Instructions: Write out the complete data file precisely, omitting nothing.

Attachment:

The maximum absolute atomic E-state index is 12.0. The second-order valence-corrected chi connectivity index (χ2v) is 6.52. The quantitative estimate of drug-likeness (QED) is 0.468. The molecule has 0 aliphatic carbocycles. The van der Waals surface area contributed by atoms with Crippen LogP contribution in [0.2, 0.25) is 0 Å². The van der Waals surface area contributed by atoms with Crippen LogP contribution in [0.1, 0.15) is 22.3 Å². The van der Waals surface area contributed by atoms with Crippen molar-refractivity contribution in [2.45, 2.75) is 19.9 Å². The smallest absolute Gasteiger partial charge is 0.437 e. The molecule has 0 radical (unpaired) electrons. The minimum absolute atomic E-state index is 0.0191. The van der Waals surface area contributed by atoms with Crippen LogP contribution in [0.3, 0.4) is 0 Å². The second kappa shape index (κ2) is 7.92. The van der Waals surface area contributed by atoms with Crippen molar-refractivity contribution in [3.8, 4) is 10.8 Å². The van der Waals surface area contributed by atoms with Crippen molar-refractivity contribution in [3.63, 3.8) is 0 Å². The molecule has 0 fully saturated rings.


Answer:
The maximum absolute atomic E-state index is 12.0. The second-order valence-corrected chi connectivity index (χ2v) is 6.52. The quantitative estimate of drug-likeness (QED) is 0.468. The molecule has 0 aliphatic carbocycles. The van der Waals surface area contributed by atoms with Crippen LogP contribution in [0.2, 0.25) is 0 Å². The van der Waals surface area contributed by atoms with Crippen LogP contribution in [0.1, 0.15) is 22.3 Å². The van der Waals surface area contributed by atoms with Crippen molar-refractivity contribution in [2.45, 2.75) is 19.9 Å². The smallest absolute Gasteiger partial charge is 0.437 e. The molecule has 0 radical (unpaired) electrons. The minimum absolute atomic E-state index is 0.0191. The van der Waals surface area contributed by atoms with Crippen LogP contribution in [0.3, 0.4) is 0 Å². The second kappa shape index (κ2) is 7.92. The van der Waals surface area contributed by atoms with Crippen molar-refractivity contribution in [3.8, 4) is 10.8 Å². The van der Waals surface area contributed by atoms with Crippen molar-refractivity contribution in [3.63, 3.8) is 0 Å². The molecule has 0 fully saturated rings.